B. The Superior Court Did Not Err in Declining To Allow Donna To Intervene in the Custody Dispute Between Jason and Brooke.

Alaska Civil Rule 24 governs intervention of non-parties in ongoing disputes.[fn18]Page 799

Under this rule intervention may be as of right or permissive.[fn19] A movant is entitled to intervene as of right if four conditions are met: “(1) [T]he motion [to intervene] must be timely; (2) the applicant must show an interest in the subject matter of the action; (3) the applicant must show that this interest may be impaired as a consequence of the action; and (4) the applicant must show that the interest is not adequately represented by an existing party.”[fn20] A movant may also seek permissive intervention so long as the “claim or defense and the main action have a question of law or fact in common.”[fn21]

Brooke and Donna argue that Donna was entitled to intervene in the custody proceedings as a matter of right in order to protect her right to seek grandparental visitation. In the alternative, Brooke and Donna suggest that the court’s denial of permissive intervention represented an abuse of discretion. We separately address each argument.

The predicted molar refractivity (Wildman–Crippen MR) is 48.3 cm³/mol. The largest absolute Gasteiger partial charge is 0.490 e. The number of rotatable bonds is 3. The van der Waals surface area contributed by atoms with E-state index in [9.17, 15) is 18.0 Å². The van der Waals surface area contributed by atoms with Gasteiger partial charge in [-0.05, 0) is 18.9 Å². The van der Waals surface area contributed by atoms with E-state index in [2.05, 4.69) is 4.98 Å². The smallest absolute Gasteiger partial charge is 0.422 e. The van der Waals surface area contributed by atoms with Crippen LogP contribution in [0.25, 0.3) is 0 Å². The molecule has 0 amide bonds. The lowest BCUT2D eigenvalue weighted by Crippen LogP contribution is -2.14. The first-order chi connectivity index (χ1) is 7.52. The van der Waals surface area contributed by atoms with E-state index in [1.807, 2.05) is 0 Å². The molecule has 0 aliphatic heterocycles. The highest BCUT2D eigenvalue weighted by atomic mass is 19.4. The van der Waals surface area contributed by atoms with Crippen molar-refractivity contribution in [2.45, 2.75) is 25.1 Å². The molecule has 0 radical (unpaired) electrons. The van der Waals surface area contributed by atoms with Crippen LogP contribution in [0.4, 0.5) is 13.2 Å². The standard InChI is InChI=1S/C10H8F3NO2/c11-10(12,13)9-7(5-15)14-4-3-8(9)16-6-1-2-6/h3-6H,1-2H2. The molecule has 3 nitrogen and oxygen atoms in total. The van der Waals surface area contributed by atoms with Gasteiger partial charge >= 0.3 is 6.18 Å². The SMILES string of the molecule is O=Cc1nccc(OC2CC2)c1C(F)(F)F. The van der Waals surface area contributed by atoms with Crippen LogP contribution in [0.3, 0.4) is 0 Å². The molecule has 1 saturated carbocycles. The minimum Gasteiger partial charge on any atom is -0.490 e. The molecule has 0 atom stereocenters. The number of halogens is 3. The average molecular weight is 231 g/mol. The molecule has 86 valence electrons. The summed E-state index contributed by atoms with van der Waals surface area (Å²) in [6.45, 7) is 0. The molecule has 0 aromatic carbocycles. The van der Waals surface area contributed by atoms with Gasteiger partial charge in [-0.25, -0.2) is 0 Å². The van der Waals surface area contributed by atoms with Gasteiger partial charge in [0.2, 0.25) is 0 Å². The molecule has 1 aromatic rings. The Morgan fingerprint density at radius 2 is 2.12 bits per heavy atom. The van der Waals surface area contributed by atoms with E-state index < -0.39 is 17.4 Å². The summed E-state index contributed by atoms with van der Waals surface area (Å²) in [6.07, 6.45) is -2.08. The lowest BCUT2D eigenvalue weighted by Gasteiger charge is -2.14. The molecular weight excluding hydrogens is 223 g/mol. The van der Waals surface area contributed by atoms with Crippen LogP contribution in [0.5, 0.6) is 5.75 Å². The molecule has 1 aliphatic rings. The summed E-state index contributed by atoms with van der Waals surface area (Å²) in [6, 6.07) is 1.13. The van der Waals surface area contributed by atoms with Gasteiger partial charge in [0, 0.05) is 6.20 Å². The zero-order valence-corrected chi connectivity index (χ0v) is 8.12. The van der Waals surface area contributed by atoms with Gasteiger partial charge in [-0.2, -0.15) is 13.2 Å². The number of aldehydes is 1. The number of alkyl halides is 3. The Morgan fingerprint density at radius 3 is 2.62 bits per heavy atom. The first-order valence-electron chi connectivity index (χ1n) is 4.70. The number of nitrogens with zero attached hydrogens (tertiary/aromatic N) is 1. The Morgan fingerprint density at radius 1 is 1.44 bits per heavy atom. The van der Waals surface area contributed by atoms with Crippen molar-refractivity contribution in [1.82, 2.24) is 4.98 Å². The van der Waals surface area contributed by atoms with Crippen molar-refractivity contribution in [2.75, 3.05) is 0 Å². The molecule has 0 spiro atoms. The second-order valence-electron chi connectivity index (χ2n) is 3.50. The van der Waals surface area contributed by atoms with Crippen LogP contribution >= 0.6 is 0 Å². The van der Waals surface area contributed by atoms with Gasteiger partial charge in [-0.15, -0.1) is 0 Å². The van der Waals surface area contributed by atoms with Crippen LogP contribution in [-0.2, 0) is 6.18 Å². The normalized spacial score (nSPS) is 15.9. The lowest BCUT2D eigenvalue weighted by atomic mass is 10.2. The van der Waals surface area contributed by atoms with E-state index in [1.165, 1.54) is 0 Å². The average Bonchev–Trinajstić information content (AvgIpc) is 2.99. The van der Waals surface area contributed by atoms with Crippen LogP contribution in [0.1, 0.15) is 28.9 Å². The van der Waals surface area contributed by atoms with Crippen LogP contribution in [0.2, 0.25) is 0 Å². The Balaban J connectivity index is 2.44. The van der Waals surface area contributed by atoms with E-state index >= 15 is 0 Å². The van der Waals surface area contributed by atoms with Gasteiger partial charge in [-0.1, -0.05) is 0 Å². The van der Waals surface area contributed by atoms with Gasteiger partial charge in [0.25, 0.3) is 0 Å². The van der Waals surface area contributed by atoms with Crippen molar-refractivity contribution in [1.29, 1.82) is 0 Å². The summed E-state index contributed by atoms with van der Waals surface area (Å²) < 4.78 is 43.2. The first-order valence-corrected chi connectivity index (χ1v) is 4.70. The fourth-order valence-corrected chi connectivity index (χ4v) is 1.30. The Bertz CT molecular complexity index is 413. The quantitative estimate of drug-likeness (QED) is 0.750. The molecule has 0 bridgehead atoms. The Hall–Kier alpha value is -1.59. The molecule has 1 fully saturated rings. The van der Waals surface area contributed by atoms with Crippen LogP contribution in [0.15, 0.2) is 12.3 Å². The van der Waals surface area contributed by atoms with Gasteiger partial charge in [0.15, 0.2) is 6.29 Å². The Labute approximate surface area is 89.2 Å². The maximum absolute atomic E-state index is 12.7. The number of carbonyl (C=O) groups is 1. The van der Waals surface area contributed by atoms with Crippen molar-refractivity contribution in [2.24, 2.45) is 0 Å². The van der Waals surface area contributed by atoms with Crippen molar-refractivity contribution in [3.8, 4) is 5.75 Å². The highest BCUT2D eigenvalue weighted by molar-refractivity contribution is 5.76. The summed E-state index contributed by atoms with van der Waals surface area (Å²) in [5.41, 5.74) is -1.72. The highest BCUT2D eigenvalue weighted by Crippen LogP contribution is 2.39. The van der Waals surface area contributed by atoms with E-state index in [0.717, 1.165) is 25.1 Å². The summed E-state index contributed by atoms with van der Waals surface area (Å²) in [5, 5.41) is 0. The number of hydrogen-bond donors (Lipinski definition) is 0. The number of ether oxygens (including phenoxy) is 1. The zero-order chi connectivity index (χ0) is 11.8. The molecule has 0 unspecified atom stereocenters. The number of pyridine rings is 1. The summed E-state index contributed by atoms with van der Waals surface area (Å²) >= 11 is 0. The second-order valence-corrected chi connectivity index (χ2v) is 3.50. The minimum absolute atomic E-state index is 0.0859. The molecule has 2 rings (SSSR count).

1. Intervention as of right

The superior court concluded that Donna was not entitled to intervene as a matter of right because her interests would not be impaired if she were not permitted to intervene in the custody proceedings and, alternatively, because her attempt to intervene was untimely. Because all four requirements must be met in order for a party to be entitled to intervene as a matter of right, we may affirm the superior court’s decision regarding intervention as of right if either ground for denial is supported by the record.[fn22]